On Wednesday, the House Natural Resources Committee will mark-up three bills that would require the Administration to drill, baby, drill, and use the revenues from the expanded drilling to fund the transportation bill.
If enacted, the proposal, at best, would produce less than 1% of the revenues needed to fund the transportation bill at the cost of opening virtually every acre of our outer continental shelf (OCS) to oil and gas development.
Indeed, the “Energy Security and Transportation Jobs Act” (H.R. 3410), which the House Republican leadership plans to marry with their version of the transportation bill, represents a staggering assault on our ocean and coasts. Without regard for the millions of people who depend on a healthy ocean for their livelihoods, such as fishermen and tourism operators, this bill would systematically ensure that we drill off of every coastline in the country.
Here’s a breakdown of the destruction this bill would inflict upon our oceans.
- Title I – Title I would require the Secretary of Interior to lease at least 50% of all unleased acreage for oil and gas drilling every five years, essentially doubling oil drilling every five years until our entire OCS is subsumed. To be clear: this bill doesn’t just makes these acres available for drilling—it actually requires leasing to occur, no matter what, until all OCS areas along both coasts are leased. But that’s not enough for House Republicans. No—they want to ensure that this environmental destruction will be completed quickly. That’s why Title I also requires that the OCS off the Atlantic coast, Pacific coast, and in the Gulf of Mexico, and Alaska, be made available for leasing in the 2012-2017 oil and gas leasing program. That means drilling would commence off of every coastline in our country by 2017 at the latest – from Maine to Florida, off California, in the Gulf, and in America’s Arctic.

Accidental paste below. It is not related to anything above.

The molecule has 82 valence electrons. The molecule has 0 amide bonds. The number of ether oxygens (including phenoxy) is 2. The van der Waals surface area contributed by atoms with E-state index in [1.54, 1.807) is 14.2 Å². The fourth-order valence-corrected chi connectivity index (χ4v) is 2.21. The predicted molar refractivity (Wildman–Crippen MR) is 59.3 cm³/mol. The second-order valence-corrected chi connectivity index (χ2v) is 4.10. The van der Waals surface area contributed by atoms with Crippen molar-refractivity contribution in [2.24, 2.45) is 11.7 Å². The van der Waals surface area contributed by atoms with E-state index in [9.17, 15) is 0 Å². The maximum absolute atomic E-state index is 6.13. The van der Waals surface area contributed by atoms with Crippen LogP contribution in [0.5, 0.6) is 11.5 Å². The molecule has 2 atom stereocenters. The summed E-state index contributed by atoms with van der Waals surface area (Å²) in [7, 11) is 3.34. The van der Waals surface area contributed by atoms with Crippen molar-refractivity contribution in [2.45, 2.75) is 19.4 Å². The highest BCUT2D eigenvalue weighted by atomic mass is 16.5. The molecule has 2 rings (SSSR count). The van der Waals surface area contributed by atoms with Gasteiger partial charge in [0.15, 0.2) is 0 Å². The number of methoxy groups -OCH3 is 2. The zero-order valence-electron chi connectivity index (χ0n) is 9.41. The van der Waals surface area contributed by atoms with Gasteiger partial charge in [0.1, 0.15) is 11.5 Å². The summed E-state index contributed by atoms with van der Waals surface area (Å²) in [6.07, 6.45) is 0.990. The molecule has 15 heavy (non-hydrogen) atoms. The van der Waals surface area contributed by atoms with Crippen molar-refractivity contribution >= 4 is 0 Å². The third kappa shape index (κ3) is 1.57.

- Title II – Apparently, even 2012-2017 is too long for the GOP to wait when it comes to drilling. That’s why Title II requires lease sales before 2014 in sensitive areas the Administration has put off limits to drilling. Indeed, the bill would force the Administration to reopen a lease off Virginia that the Administration cancelled in an effort to employ lessons learned from the BP oil disaster. It would also mandate lease sales off Southern California, despite the fact that President Obama excluded this area from his OCS leasing proposed program for 2012-2017, and prevent the state of California from weighing in on this decision. Finally, it would mandate drilling in Alaska’s Bristol Bay, which President Obama put under a moratorium in 2010 due largely to the fact that it’s home to a billion-dollar salmon fishery.
- Title III – Title III would repeal the current legislative moratorium on oil and gas leasing in the Eastern Gulf that is contained in the Gulf of Mexico Energy Security Act (GOMESA). Moreover, the bill would mandate three lease sales in the Eastern Gulf—all of which would occur before 2016 and could lie near Florida.
- Title IV – To top it all off, Title IV forces revenue sharing. Oil and gas resources on the OCS are owned by the American people, and the revenues they generate belong to all Americans. However, TItle IV would send a cut of the income generated from selling our nation’s ocean resources directly to states to use for any purpose, with no accountability to the federal taxpayer. Worse, revenue sharing serves as an inducement to states to support harmful drilling, regardless of the consequences.
If the House GOP leadership were serious about jobs, like they keep saying they are, they wouldn’t hold up a transportation bill our country needs with a monstrosity like this that has absolutely no chance of ever passing the Senate. To call this a jobs bill, is akin to saying the BP oil spill clean-up was a boon to the Gulf Coast economy—not only is it false, it’s just plain insulting.